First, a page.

Chickens: Four Tips for Getting Ready for Winter

As the daylight grows shorter and the temperature drops, it's time to start thinking about preparing your flock for winter. Here are our top 4 tips for preparing your flock for winter.

Baby it's cold out there
  • Make Sure your Coop and Run are Secure - The winter months are lean times for many animals, particularly predators. Make sure you don't provide them with an easy meal. Check to make sure that the doors to your chicken coop and run are secure and that there are no places which are weak points where raccoons or other critters can borrow under. If there are any holes in chicken wire, patch these so that rats and mice can't get inside. Also make sure that any latches on your coop or next boxes are secure. We recommend using safety latches like the one shown below. These can't be jiggled open by unwanted visitors.You should fix any damaged sections of chicken wire on your pen. If you find a hole, you can easily make a patch by creating a patch to cover it. Just cut a piece of chicken wire that is larger than the hole and then use some zip strips to attach the patch to the damaged section of chicken wire.
  • Provide Winter Foods - If you normally feed your chickens only pelleted food, you may want to supplement their diet with scratch or corn. The latter foods are higher in carbohydrates that provide your chickens with the energy they need to keep their bodies warm. Don't make scratch or corn more than 10% of your chicken's diet since they lack other nutrients that your chickens need to stay healthy.
    If you do provide scratch, remember that you will also need to provide grit to help your chickens properly digest their winter food supplements. For more information on grit, see our previous posting Do Your Chickens Need Grit
  • Keep the Water Flowing - Keeping water from freezing is a problem experienced by all chicken keepers in cold weather areas.  If you live in a place that only experiences freezing temperatures at night, the simplest solution is to move your waterer into your house or heated garage during the evening and return it to the coop in the morning. If your daytime temperatures are below freezing, the simplest option is to place your waterer inside your coop and then use an 40 or 60 watt incandescent light bulb to keep the temperature of the coop above 32o F. The light bulb generally throws off enough heat to keep the interior of the coop above freezing so the water in your chicken waterer will remain liquid. This is what we recommend to owners of our BriteTap poulry nipple waterer (see below) Using a light bulb as a heat source has an added benefit.... Chickens lay eggs in response to light levels. In the winter, daylight hours drop and so does egg production. When you run a light bulb in your coop, you increase light levels and so your chickens will respond by laying more eggs. If you decide to use the light bulb trick, it important that you run power to your coop in a way that is safe. Every town has it's own codes for electrical installations, so check with your local town government or have a licensed electrician do the work for you.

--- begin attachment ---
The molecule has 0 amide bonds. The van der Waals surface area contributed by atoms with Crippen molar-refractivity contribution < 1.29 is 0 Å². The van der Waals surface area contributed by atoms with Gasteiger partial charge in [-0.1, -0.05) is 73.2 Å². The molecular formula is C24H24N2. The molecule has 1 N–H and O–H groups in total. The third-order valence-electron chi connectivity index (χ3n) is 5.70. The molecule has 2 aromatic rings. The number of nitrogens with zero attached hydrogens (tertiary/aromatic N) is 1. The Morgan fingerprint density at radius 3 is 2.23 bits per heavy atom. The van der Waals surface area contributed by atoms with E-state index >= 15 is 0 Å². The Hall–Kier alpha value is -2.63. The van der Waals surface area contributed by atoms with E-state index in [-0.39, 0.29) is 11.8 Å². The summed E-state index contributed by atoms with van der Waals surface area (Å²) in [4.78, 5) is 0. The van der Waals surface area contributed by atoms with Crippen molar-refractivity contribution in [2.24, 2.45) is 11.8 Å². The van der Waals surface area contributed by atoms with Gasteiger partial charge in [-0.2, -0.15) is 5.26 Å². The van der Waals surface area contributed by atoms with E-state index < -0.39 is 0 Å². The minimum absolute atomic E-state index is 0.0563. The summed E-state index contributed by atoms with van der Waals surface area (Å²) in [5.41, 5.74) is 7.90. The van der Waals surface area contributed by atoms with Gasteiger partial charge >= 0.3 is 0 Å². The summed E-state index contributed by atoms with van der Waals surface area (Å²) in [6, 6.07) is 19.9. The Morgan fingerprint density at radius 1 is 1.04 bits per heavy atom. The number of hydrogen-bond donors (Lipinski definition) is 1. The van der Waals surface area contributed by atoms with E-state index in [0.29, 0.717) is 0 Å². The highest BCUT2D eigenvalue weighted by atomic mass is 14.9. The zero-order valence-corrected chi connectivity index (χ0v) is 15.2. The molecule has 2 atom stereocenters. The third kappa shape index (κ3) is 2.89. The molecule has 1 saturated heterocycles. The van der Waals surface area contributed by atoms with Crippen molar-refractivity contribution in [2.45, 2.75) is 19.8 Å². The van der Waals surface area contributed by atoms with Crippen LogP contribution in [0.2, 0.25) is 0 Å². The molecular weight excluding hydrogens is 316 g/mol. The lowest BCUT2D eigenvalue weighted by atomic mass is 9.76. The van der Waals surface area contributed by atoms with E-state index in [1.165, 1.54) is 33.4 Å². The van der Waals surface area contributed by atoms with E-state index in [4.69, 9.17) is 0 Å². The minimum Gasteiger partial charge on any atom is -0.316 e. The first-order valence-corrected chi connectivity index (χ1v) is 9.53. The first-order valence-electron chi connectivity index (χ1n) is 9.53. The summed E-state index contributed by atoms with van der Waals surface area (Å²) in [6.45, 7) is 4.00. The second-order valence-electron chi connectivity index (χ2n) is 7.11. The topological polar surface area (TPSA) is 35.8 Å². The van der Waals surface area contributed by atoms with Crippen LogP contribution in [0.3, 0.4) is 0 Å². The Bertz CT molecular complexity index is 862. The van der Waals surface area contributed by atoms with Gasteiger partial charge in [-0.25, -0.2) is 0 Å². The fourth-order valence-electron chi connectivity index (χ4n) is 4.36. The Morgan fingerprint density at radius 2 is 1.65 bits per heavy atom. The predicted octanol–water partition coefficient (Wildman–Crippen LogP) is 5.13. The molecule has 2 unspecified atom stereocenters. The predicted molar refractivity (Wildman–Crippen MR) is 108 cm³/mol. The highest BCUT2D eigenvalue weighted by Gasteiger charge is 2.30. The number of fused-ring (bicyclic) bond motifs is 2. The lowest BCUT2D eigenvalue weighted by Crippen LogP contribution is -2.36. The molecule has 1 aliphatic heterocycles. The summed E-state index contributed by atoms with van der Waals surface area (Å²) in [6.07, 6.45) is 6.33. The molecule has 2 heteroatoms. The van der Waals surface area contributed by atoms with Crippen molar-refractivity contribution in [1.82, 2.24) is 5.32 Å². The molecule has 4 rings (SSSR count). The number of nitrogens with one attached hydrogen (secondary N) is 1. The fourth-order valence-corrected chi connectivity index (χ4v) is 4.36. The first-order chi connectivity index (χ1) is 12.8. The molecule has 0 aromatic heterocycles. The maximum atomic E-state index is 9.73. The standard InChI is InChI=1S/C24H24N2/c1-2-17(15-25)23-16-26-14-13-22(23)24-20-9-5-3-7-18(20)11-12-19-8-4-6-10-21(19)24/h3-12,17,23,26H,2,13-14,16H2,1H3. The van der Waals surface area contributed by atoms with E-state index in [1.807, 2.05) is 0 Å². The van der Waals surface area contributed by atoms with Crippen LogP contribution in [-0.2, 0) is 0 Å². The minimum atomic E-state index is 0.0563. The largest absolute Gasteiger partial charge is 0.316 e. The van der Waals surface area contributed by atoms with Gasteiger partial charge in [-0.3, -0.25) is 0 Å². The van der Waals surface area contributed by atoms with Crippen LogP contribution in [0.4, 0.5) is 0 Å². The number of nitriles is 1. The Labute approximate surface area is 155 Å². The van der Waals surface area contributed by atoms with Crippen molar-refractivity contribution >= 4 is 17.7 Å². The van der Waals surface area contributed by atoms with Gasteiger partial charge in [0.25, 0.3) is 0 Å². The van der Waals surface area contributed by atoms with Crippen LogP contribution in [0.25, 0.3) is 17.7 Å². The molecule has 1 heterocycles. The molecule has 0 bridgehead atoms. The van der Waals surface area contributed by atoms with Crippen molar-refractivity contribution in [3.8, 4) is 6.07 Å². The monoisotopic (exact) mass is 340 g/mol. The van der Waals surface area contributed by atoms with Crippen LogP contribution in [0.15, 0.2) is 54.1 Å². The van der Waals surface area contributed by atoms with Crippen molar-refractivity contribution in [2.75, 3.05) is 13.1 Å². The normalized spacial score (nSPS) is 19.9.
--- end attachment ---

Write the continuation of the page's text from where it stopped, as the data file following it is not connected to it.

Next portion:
Using a 40 watt light bulb to keep the temperature in your coop above freezing
    is a simple and inexpensive way to keep the water in your BriteTap chickenwaterer flowing freely.

  • Protect Their Feet & Combs - Chicken's can get frostbite during periods of extreme cold and their feet and are particularly susceptible if they come into contact with snow.  To provide protection, create an area where the chickens can roam where their feet are insulated from any snow on the ground. To do this, place a 2-3 inch layer of straw on the ground in an area in your run or pasture. To protect their combs, periodically apply a thin coat of petroleum jelly as this will help insulate them.

Posting sponsored by, makers of the BriteTap poultry nipple waterer. The BriteTap chicken waterer shields water from dirt and poop. The water stays clean and there are no messy pans for you to wash out. 


  1. I live in Connectiut and my coop is insulated, but even so, a light bulb will not be enough to keep the britetap from freezing. Any other suggestions for really cold climates?

  2. A 60 watt lightbulb throws off lots of heat. I'd try that first. If this really is not enough heat use a heat lamp bulb. These are bulbs that are designed specifically to produce heat. Many chicken owners use them when incubating eggs or in the brooder. These certainly will produce enough heat and are fairly cheap. You can also plug the heat lamp or light bulb into a product called a Thermocube. This is really just a thermostat that will turn on the light when the temp falls below 32 degrees.


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